Princeton professor to pro-life movement: We're winning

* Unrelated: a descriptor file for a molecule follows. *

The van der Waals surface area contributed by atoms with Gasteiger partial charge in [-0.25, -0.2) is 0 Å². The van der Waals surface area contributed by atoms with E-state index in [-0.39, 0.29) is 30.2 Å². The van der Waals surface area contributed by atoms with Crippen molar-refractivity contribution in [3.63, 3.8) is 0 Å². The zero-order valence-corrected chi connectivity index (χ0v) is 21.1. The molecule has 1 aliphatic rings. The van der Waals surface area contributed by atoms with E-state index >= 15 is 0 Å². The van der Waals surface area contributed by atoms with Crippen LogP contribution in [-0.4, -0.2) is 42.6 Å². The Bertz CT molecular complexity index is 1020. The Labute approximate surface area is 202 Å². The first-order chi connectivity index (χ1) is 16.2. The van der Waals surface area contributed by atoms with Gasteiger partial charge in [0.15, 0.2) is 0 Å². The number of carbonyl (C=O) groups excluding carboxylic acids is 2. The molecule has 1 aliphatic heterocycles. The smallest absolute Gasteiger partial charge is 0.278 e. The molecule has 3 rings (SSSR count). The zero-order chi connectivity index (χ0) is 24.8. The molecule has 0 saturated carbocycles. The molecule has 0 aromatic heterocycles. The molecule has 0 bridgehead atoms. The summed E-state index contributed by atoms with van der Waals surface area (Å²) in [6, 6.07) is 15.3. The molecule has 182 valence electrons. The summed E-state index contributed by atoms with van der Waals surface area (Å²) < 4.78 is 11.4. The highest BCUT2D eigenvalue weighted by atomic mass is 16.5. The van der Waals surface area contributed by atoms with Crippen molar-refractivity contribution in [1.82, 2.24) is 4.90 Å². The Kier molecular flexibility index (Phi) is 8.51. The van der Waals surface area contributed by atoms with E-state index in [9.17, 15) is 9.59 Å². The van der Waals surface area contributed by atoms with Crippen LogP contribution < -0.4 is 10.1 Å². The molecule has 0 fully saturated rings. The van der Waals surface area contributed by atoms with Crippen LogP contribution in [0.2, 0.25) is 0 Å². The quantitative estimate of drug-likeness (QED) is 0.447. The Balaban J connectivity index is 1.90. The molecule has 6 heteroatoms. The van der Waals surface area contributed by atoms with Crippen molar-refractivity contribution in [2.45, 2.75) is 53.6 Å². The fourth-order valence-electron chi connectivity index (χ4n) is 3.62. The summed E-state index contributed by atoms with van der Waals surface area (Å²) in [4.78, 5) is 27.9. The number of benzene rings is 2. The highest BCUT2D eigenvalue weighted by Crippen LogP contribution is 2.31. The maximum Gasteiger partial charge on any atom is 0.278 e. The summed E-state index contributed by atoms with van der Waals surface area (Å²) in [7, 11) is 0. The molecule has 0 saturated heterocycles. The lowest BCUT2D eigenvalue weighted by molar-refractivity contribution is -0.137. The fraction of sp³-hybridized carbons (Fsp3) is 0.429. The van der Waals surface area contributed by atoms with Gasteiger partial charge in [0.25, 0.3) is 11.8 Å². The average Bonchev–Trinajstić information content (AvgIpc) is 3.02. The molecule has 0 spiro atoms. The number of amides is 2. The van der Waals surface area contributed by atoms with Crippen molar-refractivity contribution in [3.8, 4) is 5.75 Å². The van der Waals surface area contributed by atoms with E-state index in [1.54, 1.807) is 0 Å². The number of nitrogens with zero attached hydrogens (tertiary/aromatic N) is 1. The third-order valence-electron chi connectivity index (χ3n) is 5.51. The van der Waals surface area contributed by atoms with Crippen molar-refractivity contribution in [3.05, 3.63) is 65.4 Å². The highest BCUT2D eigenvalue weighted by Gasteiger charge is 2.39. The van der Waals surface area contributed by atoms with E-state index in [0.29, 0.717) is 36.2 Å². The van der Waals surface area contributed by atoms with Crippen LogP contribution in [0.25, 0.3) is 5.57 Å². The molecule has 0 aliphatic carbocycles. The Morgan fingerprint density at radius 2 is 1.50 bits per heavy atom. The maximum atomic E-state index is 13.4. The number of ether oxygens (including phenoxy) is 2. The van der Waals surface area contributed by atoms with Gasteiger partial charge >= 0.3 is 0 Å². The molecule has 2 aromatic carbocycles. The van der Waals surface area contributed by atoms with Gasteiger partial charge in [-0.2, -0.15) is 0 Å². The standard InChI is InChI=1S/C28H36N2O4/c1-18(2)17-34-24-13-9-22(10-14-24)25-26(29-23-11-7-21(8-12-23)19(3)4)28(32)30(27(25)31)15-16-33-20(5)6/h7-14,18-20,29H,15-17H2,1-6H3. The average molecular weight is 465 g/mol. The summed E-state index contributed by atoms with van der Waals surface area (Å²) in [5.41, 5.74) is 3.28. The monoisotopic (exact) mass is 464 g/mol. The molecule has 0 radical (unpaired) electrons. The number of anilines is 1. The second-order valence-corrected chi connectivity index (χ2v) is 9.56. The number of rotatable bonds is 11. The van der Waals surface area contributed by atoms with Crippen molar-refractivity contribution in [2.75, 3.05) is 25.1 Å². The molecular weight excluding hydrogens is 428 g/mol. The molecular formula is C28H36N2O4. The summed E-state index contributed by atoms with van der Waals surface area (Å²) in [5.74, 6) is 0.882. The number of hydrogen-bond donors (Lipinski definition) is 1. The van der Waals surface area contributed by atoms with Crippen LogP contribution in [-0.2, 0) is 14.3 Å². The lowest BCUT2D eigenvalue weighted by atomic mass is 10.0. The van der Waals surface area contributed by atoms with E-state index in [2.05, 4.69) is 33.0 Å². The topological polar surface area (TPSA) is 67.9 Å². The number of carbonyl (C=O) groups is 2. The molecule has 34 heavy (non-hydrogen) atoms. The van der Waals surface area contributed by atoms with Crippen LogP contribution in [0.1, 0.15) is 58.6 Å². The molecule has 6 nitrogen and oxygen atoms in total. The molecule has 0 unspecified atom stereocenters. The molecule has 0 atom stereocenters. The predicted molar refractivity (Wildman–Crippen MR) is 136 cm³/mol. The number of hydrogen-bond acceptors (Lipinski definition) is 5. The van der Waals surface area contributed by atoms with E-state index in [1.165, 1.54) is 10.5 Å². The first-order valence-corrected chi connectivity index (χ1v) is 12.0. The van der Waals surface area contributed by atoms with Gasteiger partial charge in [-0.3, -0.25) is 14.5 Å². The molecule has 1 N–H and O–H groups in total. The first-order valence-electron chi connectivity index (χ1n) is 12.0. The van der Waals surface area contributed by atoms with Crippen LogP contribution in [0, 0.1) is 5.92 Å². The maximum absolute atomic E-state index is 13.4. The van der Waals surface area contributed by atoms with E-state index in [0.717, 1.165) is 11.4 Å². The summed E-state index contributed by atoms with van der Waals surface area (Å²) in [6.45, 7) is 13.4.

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ABSTRACTPrinceton professor to pro-life movement: We're winning :: Catholic News Agency (CNA) Editors Service About us Spanish Portuguese Follow us: Loading News Headlines Vatican Americas Asia - Pacific US Europe Middle East - Africa Most Read Most Commented Archive Mandate Resources Abortion Advent Apologetics Benedict XVI Bible Cardinals Catechism Catholic Links Catholic Womanhood Church Fathers Holy Week Life & Family Liturgical Calendar Liturgy Mary Politics Pope Francis Prayers Sacraments Saints Virtue Tools Catholic Podcast RSS Feeds CNA TV CNA Audio Columns Bishops' Corner Book Reviews Cinemazlowski Fr. Robert Barron Guest Columnist In Good Company Led Into the Truth Movie Reviews Russell Shaw The Dispute of the Humanum The New (& the Old) Evangelization The Way of Beauty Viewpoint Documents Pope Benedict XVI Pope John Paul II Pope Paul VI Pope John XXIII Pope Pius XII Pope Pius XI Pope Pius X Pope Leo XIII Vatican II Congregation for the Doctrine of Faith Pontifical Council for the Family United States Conference of Catholic Bishops (USCCB) Cardinal James Francis Stafford Archbishop Charles J. Chaput Bishop Samuel J. Aquila Catholic Womanhood CNA Blog Home » News » US Princeton professor to pro-life movement: We're winning Prof. Robert P. George speaks at Georgetown University on Jan. 20, 2014. Credit: Addie Mena/CNA. Follow By Matt Hadro Washington D.C., Jan 27, 2015 / 04:39 am ( CNA/EWTN News ) .- Victory is in sight for the pro-life movement, as technology and rhetoric witness to the cause of life, Princeton professor Robert George told an audience of high school and college pro-life activists Jan. 23. “On the fundamental question of whether abortion is good or bad, liberation or killing, the argument has been won,” said George, the McCormick Professor of Jurisprudence at Princeton University. An estimated 2,300 high school and college students and chaperones from as far away as North Dakota and Nebraska attended the Students for Life East Coast Conference just outside of Washington, D.C. The gathering followed the annual March for Life, which was attended by over 200,000, according to one estimate.   Drawing an analogy between the civil rights movement of the 1960s and the present-day pro-life movement, George invoked Dr. Martin Luther King who, on the night before he was assassinated, predicted victory for the movement. “I’ve been to the mountaintop and I’ve seen the Promised Land,” George quoted King. “I feel in my own way,” he added, “I’ve been to the mountaintop.” The reason for optimism in the pro-life movement, George said, is its “victory in the realm of ideas.” For instance, he pointed to name-change of NARAL Pro-Choice America. While the group used to have “abortion rights” in its name, the reference to abortion has now been removed. Abortion “was once a great cause for them,” the professor said, but “now they have to hide it.” This is because “the public is not with them, not on the argument.” The emergence of technology has also been key for the pro-life movement, he added, noting the proliferation of ultrasound machines that show an infant in the womb. “You cannot sustain an argument for abortion over the long term with that reality starting you in the face,” he said, emphasizing that while legal abortion remains, “we have won the argument.” Many of the college leaders who attended the March for Life and surrounding events said they found hope and inspiration from the massive crowds of pro-life youth. “If you’re coming here, I feel like you’re actually standing up for something against opposition,” said Megan Kangiser of Creighton University, a Jesuit university in Omaha, Nebraska. “I felt the presence of God in all of us,” said Kenny Mizingo from the University of Central Florida. Mizingo, originally from Angola, is involved in the local Catholic Campus Ministry and traveled with the pro-life chair of the ministry. “Thousands of people just praying, making noise for God, was life-.......